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jejacobs 04-03-2006 09:38 AM

room with no ventilation
I have a room that I would like to convert into a home office. The room is located off of the garage. In order to get through the room one has to go through the garage. It does however share a common wall with the living area of the house. The room is approx 12x12 and there is a closet inside the room that contains the hotwater heater. I want to extend an AC duct to this room.
The room has no windows and as i stated earlier the door to the room opens up to the garage. Does anyone see that the lack of ventilation will be a problem in regards to the AC duct or carbon monoxide from the hot water heater?
Installing a window is probably not possible. My home is brick and i dont have the skills or tools to do it.

inspectorD 04-04-2006 05:28 AM

My advice is to get an HVAC tech in there to see all the possibilities.
There are to many issues that could create a problem with either CO or fire walls and doors.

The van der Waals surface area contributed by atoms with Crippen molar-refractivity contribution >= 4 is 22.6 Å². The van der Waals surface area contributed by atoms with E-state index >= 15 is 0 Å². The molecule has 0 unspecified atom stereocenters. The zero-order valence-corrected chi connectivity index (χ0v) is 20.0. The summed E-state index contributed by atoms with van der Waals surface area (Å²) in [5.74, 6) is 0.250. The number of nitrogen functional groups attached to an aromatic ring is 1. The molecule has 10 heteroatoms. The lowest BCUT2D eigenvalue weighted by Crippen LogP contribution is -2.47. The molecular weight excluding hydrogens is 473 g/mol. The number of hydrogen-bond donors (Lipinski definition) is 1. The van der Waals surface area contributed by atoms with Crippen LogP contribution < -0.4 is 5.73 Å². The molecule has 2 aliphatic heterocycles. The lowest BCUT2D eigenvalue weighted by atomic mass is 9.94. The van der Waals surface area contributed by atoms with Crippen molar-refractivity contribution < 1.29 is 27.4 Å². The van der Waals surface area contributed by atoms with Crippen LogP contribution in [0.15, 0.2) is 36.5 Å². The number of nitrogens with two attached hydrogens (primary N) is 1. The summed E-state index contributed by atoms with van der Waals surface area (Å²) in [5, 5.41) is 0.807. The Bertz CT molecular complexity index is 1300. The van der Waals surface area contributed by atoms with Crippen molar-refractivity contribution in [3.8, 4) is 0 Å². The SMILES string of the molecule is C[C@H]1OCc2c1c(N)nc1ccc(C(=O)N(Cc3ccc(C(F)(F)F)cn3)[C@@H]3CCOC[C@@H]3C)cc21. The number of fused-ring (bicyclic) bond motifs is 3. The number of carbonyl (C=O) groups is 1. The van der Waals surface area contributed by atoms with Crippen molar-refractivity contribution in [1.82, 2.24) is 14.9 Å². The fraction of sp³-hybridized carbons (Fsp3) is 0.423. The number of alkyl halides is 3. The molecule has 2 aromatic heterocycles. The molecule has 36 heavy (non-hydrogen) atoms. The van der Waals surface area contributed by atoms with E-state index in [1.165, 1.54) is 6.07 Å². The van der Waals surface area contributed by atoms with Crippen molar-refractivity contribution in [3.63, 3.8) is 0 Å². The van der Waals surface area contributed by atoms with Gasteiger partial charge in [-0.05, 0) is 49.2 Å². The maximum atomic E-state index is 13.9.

How high of the floor is the water heater and the makeup air are more considerations that need to factor in.

Better safe than dead....

Get the professional for this one.

Aceinstaller 04-15-2006 10:46 PM

ditto ;)

chadsepulveda 04-17-2006 08:00 PM

I have a really similar situation in that I recently built an office in corner of garage. Just like jejacobs, I have a shared interior wall and an external wall comprising two walls of the office. the other two walls are inside the garage. I have insulated the walls. and the room is only 9x6 feet. How would I go about running A/c to this new office? Any help is greatly appreciated! I am new to this. thanks

glennjanie 04-19-2006 10:57 AM

Hi Chad!
If your garage and office floor are a couple of steps down from your main living space and your heat and air duct happen to be installed in a crawl space under your house and the trunk line is metal duct, it can be an easy connection. Simply put a 6" 'take-off' in the side of the trunk line and run insulated steel pipe over to a hole cut through your foundation to the office space; then locate the return air and run another pipe to it (you must circulate the air to heat or cool the room). Space the two pipes as far apart as possible so the air will have a chance to do its thing before it is picked up by the return. Happy trails Partner.

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